public static void main(String[] args) { // Using dependency injection TemperatureUnit celsius = TemperatureUnit.CELSIUS; ThermometerContract thermometer = new Thermometer(celsius); WeatherContract weather = new WeatherService(thermometer);

Now, our ThermometerContract can be fully configured by an external part of the software. More important so, the WeatherService doesn’t need to know any of the available implementations of ThermometerContract, thus decoupling your software packages.

This could seem like nothing important, but this simple switch of responsibility is critical leverage for multiple aspects of software design. It enables you to control the instance creation from your software entry point by chaining dependencies. You won’t have to take care of the instantiation until it is necessary. This behaviour could be compared to raised exceptions, that are ignored until taken care of in a significant context.

That’s all there is to dependency injection?

It is important to know that even if you can find libraries that help you manage your dependency injection, it is not always necessary to use them.

Those libraries tend to cover a lot of cases thus be offputting to developers not comfortable with the pattern in the first place. In reality, they simply ease the instantiation of complex dependency trees and are not required at all.

The following section is an example of injecting our service using Guice, a dependency injection framework for Java made by Google. The concept is to reference bindings of every component you can inject in your program, so that the library can generate a class of any type, automatically.

Let’s consider that we have two implementations with the following constructors:

public class WeatherService implements WeatherContract { private final ThermometerContract thermometer; @Inject public WeatherService(ThermometerContract thermometer) { this.thermometer = thermometer; }
} public class Thermometer implements ThermometerContract { private final TemperatureUnit unit; @Inject public Thermometer(@Named(WeatherModule.TEMPERATURE_UNIT) TemperatureUnit unit) { this.unit = unit; }

The injection module should be configured to bind all needed interfaces to a given implementation. It should also be able to inject any object without a specific interface, such as the enumerate TemperatureUnit. The injection will then be bound to a specific name, “temp_unit” in this case.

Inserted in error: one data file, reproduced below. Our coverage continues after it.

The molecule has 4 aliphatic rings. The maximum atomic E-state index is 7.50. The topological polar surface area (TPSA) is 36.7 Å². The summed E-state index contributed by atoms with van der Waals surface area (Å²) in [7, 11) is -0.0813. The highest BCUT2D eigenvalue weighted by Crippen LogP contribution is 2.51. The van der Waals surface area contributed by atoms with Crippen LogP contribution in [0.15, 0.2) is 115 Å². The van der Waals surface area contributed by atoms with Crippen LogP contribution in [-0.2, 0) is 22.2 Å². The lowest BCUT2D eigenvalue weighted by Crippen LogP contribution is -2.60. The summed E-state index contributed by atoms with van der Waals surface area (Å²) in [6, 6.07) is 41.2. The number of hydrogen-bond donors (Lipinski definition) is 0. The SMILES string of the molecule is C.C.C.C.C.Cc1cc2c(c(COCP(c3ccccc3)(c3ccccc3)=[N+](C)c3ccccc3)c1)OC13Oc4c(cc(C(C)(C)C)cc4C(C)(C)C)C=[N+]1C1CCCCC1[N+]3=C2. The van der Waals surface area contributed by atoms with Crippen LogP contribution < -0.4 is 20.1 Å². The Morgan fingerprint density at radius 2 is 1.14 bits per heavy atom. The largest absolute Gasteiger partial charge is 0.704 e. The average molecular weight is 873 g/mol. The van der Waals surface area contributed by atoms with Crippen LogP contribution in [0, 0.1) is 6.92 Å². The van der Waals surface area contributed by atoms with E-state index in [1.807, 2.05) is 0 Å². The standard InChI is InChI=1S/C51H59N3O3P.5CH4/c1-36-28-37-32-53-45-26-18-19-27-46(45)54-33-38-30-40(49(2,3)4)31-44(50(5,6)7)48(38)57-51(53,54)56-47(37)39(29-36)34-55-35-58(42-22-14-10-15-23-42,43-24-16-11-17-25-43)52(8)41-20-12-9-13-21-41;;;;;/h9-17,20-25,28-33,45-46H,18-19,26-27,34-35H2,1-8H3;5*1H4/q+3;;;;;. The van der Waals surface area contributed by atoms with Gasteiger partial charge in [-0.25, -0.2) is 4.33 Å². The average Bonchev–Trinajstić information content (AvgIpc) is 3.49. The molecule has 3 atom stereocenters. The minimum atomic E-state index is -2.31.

public class WeatherModule extends AbstractModule { public static final String TEMPERATURE_UNIT = "temp_unit"; @Override protected void configure() { // Named input configuration bindings bind(TemperatureUnit.class) .annotatedWith(Names.named(TEMPERATURE_UNIT)) .toInstance(TemperatureUnit.CELSIUS); // Interface - Implementation bindings bind(ThermometerContract.class).to(Thermometer.class); bind(WeatherContract.class).to(WeatherService.class); }

Ultimately, the module can be used as follow, here instantiating a WeatherContract.

public static void main(String[] args) { // Creating the injection module configured above. Injector injector = Guice.createInjector(new WeatherModule()); // We ask for the injection of a WeatherContract,  // which will create an instance of ThermometerContract // with the named TemperatureUnit under the hood. WeatherContract weather = injector.getInstance(WeatherContract.class);

Such modules usually provide a good power of customization to the injected elements, thus we can consider configuring the injection depending on the available implementations.

As a result, using a library is not required when integrating dependency injection. However, this could save a lot of time and cumbersome code in big projects.

Show me some tests!

As a side effect of decoupling your code, the dependency injection pattern is a real asset to improve unit testability of each component. This section contains an example of unit tests for our WeatherService.

As said above, making WeatherService asking for a ThermometerContract enables us to use any implementation we want. Hence, we can send a mock in the constructor, then control its behaviour from the outside.

public void testTemperatureStatus() { ThermometerContract thermometer = Mockito.mock(ThermometerContract.class); Mockito.doReturn(TemperatureUnit.CELSIUS).when(thermometer).getUnit(); WeatherContract weather = new WeatherService(thermometer); Mockito.doReturn(-50f).when(thermometer).getTemperature(); assertEquals( TemperatureStatus.COLD, weather.getTemperatureStatus() ); Mockito.doReturn(10f).when(thermometer).getTemperature(); assertEquals( TemperatureStatus.MODERATE, weather.getTemperatureStatus() );

As you can see, we can then control our thermometer without a struggle from outside our tested class.


Dependency injection is a way of thinking about your code architecture and can be simple to implement by yourself. In bigger projects, integrating a dependency injection framework can save you a lot of time in the long run.

Dependency injection provides multiple non-negligible advantages such as:

  • Code decoupling: use the contracts and ignore implementation specificities.
  • Enhanced testability: Unit tests almost become a pleasure to write.
  • Configurability: you can more easily swap injected instances.

You can find the full code example in my design tutorials repository on GitHub.